Islamic Iran: the only genuinely independent Muslim state

Developing Just Leadership

Iqbal Siddiqui

Muharram 23, 1429 2008-02-01

Perspectives

by Iqbal Siddiqui (Perspectives, Crescent International Vol. 36, No. 12, Muharram, 1429)

At a time when the entire world of Islam is under intense attack from external enemies, most of them directly or indirectly associated with the United States of America, the sole superpower of the modern world, it is sometimes easy to forget the key objectives facing Islamic movements. Defending our lands and societies from outside attack is undoubtedly essential, but our main objective must be the establishment of Islamic institutions and orders in our own societies, most importantly Islamic political orders. All over the world today, Muslim societies are dominated by political orders and state structures that exist not to serve and promote the interests and values of Muslim peoples, determined by their Islamic commitment, identity and political culture, but to serve the selfish interests of ruling elites and the foreign powers that support them. All Islamic movements recognise the need to reform our political structures and processes, and to cleanse our societies of un-Islamic influences; achieving this is a very different matter.

The Islamic Revolution in Iran, whose 29th anniversary is being marked around the world this month, was the first time in modern history that a Muslim people rose to overthrow their authoritarian and secularising pro-Western state and replace it with a state based on Islamic principles and values, and led by a figure steeped in the traditions of Islamic leadership. Developments in Iran in subsequent years have not always been smooth. The structures and procedures established there have not always worked as well as many supporters might have hoped, and Muslims in Iran and around the world are all too aware of the many errors that have been made. This was only to be expected; the problems of centuries could never have been solved overnight. Those who hoped and expected that the Islamic Revolution would result in an ideal or utopian society were deluded in the extreme. Iran is still a country and society like any other, beset with social and economic problems, and struggling to handle them as best it can in what is far from an ideal political environment. Like any country, it is proceeding through trial and error, feeling its way in the dark, and bumping into obstacles more often than managing to avoid them such is the nature of human society in this world, as it has ever been.

Genuine, deep-seated political and social change has to emerge through, and be consolidated by, processes over decades, even generations, rather than the events of a few short years. The Islamic Revolution radically changed the framework within which the future development of Iranian society would take place, making it possible for that development to be shaped by indigenous forces rather than external ones. It could not have been expected to establish ideal institutions and achieve optimum results in the short term. Only the simplistic within the movement interpret the principles of Islam as formulaic panaceas for all problems that can arise in a society. The reality is more prosaic: Islam provides us with principles and guidelines on which to base our attempts to address our problems, and the promise that if we succeed in applying them as best we can, we will have steered a path through these rocky waters avoiding the worst problems as far as possible, and coping as best we can with the problems we have met. It will still be a matter of trial and error, but we will pass more of the trials and our errors may be minimised and cause less damage.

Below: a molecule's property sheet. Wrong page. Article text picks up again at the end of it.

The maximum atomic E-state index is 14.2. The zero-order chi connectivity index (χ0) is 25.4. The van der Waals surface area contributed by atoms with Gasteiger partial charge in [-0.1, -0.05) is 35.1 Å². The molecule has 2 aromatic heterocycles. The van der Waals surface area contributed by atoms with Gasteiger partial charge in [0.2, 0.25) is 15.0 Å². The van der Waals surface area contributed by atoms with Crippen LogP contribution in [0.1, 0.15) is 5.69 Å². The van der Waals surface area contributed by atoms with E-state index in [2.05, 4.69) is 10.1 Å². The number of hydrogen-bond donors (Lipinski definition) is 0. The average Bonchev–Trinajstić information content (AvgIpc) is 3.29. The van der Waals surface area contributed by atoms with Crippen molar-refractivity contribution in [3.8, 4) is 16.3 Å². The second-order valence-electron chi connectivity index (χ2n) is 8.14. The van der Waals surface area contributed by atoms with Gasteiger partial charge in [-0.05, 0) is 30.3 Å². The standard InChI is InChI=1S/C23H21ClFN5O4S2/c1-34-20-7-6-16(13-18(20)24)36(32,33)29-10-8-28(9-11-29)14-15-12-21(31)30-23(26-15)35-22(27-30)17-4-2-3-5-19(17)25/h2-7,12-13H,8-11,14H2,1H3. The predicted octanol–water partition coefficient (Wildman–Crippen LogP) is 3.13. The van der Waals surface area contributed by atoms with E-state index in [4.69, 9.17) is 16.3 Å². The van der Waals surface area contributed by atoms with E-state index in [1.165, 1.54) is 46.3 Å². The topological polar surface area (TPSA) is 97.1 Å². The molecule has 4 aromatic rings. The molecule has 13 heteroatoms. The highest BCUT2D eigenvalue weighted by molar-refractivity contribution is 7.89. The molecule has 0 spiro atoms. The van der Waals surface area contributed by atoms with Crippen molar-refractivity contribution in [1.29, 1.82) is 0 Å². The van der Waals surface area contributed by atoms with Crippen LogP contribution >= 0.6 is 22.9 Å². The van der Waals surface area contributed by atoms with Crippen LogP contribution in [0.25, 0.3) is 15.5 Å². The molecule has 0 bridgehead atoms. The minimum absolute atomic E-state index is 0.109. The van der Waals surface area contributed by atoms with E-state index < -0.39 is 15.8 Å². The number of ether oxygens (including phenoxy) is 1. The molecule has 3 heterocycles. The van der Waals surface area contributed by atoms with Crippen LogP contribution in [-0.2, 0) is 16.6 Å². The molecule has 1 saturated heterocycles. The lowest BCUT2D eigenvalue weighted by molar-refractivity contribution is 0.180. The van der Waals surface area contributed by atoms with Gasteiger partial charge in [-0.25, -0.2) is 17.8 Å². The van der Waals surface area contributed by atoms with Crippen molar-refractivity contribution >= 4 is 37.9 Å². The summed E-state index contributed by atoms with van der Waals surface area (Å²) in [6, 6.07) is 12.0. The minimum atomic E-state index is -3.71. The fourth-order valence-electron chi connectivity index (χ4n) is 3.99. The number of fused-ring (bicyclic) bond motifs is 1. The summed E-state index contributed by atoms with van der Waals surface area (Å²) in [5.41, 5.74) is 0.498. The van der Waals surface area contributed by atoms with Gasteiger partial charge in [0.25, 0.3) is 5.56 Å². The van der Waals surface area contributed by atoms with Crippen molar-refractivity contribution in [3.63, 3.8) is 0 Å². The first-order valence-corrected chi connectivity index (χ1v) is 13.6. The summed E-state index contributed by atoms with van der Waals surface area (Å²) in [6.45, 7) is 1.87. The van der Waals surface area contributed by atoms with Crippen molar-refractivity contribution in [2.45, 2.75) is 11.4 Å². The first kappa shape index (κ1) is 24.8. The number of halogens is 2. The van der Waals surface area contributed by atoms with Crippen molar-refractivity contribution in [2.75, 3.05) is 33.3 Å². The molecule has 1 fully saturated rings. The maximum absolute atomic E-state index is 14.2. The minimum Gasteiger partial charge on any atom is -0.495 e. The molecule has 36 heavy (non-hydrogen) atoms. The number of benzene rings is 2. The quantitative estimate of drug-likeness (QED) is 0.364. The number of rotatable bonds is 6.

Politics is about processes and evolution, not utopian solutions and fixed institutions. These processes and evolutions are shaped by a number of factors in any society. The most important achievement of the Islamic Revolution may be that it has enabled the political development of Iran over the last 29 years to be shaped predominantly by indigenous political forces. Virtually everywhere else in the Muslim world, the paths that political energies have taken have been distorted by the malevolent influence of Western interference and influence. What is happening in Pakistan today is perhaps the most obvious case in point. This independence of development is why Iran today has the most vibrant political scene of any Muslim country, and is the only Muslim country that is capable of pursuing an independent line in international affairs.

This, above all, is what is unacceptable to the US; this is what challenges the US’s ambitions to have every institution in the world operating under its hegemony. And this is why Revolutionary change like that brought about in Iran 29 years ago is still the path that every other Muslim society must pursue.

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